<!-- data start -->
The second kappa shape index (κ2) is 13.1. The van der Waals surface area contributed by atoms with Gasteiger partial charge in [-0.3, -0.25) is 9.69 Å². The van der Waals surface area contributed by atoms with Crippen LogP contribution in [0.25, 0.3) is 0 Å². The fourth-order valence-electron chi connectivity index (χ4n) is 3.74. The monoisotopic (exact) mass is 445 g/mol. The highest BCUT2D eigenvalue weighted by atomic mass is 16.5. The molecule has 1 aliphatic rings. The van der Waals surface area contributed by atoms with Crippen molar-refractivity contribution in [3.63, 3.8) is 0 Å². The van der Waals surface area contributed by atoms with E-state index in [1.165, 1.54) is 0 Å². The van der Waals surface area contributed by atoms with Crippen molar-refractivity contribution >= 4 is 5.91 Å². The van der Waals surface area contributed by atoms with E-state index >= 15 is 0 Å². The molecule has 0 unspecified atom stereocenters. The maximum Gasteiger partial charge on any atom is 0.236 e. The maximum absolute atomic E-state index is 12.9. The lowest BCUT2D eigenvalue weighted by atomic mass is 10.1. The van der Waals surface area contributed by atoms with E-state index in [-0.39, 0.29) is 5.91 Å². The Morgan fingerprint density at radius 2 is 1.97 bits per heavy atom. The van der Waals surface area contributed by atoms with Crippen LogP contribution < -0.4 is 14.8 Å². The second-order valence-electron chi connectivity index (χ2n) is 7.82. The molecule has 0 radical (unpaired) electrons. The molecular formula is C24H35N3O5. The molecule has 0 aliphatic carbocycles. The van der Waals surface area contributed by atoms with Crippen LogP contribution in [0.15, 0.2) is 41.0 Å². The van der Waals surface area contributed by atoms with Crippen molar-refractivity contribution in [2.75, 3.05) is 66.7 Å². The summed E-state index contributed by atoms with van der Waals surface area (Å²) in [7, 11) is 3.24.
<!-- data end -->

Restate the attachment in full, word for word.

The second kappa shape index (κ2) is 13.1. The van der Waals surface area contributed by atoms with Gasteiger partial charge in [-0.3, -0.25) is 9.69 Å². The van der Waals surface area contributed by atoms with Crippen LogP contribution in [0.25, 0.3) is 0 Å². The fourth-order valence-electron chi connectivity index (χ4n) is 3.74. The monoisotopic (exact) mass is 445 g/mol. The highest BCUT2D eigenvalue weighted by atomic mass is 16.5. The molecule has 1 aliphatic rings. The van der Waals surface area contributed by atoms with Crippen molar-refractivity contribution in [3.63, 3.8) is 0 Å². The van der Waals surface area contributed by atoms with E-state index in [1.165, 1.54) is 0 Å². The van der Waals surface area contributed by atoms with Crippen molar-refractivity contribution >= 4 is 5.91 Å². The van der Waals surface area contributed by atoms with E-state index >= 15 is 0 Å². The molecule has 0 unspecified atom stereocenters. The maximum Gasteiger partial charge on any atom is 0.236 e. The maximum absolute atomic E-state index is 12.9. The lowest BCUT2D eigenvalue weighted by atomic mass is 10.1. The van der Waals surface area contributed by atoms with E-state index in [-0.39, 0.29) is 5.91 Å². The Morgan fingerprint density at radius 2 is 1.97 bits per heavy atom. The van der Waals surface area contributed by atoms with Crippen LogP contribution < -0.4 is 14.8 Å². The second-order valence-electron chi connectivity index (χ2n) is 7.82. The molecule has 0 radical (unpaired) electrons. The molecular formula is C24H35N3O5. The molecule has 0 aliphatic carbocycles. The van der Waals surface area contributed by atoms with Crippen LogP contribution in [0.15, 0.2) is 41.0 Å². The van der Waals surface area contributed by atoms with Crippen molar-refractivity contribution in [2.75, 3.05) is 66.7 Å². The summed E-state index contributed by atoms with van der Waals surface area (Å²) in [7, 11) is 3.24.